HomePublicationBurbankCity Budget Bolstered by Federal Stimulus

City Budget Bolstered by Federal Stimulus

The city of Burbank will receive its first payment from the most recently passed federal stimulus bill this month, officials said, providing a much-needed influx for the municipality.
City staff told City Council members on Tuesday that Burbank is set to receive the first half of its $26 million portion from the American Rescue Plan Act, which was approved in March, by May 10. The payment, which will be followed by a second remittance within a year after it is disbursed, will mitigate much of the pandemic-related revenue losses reported to the city’s General Fund.
As a result, despite previous projections, the fund’s balance is expected to clear the red by the end of next fiscal year.
Longer term, however, officials said they expect that tax revenue will take time to recover, with financial services director Jennifer Becker projecting that the city will likely see a $6.8 million recurring General Fund deficit in fiscal year 2021-2022. The deficit, reflecting the gap between regular city revenues such as taxes and expenses such as department budgets, is then projected to remain at roughly $3.3 million annually for the four fiscal years thereafter.
But without the federal aid Burbank is expected to receive, Becker said, those gaps could be much worse.
“While we don’t like to see five years of recurring deficits in our forecast, we realize that given the extent of the pandemic, we are fortunate to be facing future deficits that are less than 1.5% of our recurring General Fund budget,” she told council members.
The General Fund, which represents about 29% of what the city spends annually, is allocated to the police, fire, parks and recreation, public works and other departments.
Tuesday’s meeting, the first of multiple on the 2021-2022 fiscal year budget, focused much on the fund. The City Council is scheduled to vote on whether to approve the budget at its May 25 meeting.
City staff members are also asking the City Council to approve a number of cost-cutting measures, such as slashing departments’ travel and training budgets. The cancellation of certain city events due to health orders will also aid Burbank’s budget.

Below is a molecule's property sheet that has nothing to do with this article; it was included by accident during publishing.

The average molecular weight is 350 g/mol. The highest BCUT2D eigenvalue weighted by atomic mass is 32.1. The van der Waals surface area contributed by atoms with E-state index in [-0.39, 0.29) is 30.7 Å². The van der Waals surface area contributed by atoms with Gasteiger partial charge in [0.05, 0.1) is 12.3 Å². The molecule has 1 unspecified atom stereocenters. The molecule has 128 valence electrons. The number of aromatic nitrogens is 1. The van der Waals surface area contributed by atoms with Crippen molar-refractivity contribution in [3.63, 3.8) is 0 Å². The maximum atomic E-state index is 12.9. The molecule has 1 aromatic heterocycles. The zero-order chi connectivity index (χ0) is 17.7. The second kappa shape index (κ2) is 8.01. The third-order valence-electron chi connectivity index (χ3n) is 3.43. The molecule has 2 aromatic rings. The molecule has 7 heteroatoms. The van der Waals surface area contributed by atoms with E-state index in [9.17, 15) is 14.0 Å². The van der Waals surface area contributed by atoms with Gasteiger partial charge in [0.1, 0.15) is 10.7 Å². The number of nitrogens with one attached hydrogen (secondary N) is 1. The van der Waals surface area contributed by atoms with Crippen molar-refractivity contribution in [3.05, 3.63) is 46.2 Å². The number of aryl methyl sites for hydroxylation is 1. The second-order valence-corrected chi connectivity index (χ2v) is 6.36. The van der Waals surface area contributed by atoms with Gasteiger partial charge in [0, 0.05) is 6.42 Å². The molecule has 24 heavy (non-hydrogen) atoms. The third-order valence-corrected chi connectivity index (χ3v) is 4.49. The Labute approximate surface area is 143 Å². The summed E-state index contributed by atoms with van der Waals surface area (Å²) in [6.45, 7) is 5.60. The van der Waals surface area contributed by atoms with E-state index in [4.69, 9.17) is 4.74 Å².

The most impactful measure would be the continued use of funds the city received when California dissolved its redevelopment agencies, with municipal employees asking to use nearly $8.8 million from that reserve to help pay the pensions of city workers next fiscal year.
With those proposed measures and the second $13 million payment from the ARP Act, and despite the General Fund’s recurring deficit of about $6.8 million, the fund’s balance is expected to rise from $16.4 million at the end of this fiscal year — in June — to roughly $24.6 million at the end of fiscal year 2021-2022. But that balance could shrink in the following years due to the repeated deficits.

As part of the financial discussion on Tuesday, over a dozen city departments presented their own proposed budgets to the City Council, with some requesting additional money for new projects.
The department with the longest wish list was the Community Development Department, which the City Council has frequently tasked with addressing homelessness, affordable housing, transportation and other topics.
Department officials, who have said their employees are struggling to tackle all the projects assigned to them, requested an additional $510,000 in the next fiscal year to hire four new employees. The department also asked for a recurring budget increase of $555,000 for consultants to assist with processing development applications, including for accessory dwelling units.
Those consultants could eventually reduce the timeline of single-family residence development reviews from nearly a year to about six months, the CDD said, and would be paid for by applicant fees.
The CDD also requested a recurring budget increase of $80,000 for another liaison from StreetPlus, an organization the city pays to connect people experiencing homelessness with the appropriate services.
Altogether, the department proposed an increase to its General Fund budget by about $2.6 million for the next fiscal year, roughly a 23.4% increase from its current budget.

The Police Department was the only agency to request a smaller budget from the General Fund, proposing a 0.12% cut, which Chief Scott LaChasse attributed to lower workers’ compensation costs. The department also indicated it is preparing to launch another Mental Health Evaluation Team, which responds to mental crisis situations with a plainclothes officer and a Los Angeles County clinician.
City officials have praised the MHET’s work, recently expressing interest in having another two-person group active.
LaChasse explained the Burbank Police Department is working with the county on the possibility of bringing in a mental health clinician free of charge; the county and the city split the costs of the clinician in the current MHET.
The BPD is asking the city for $83,300 to purchase a new customized vehicle for the MHET’s use.


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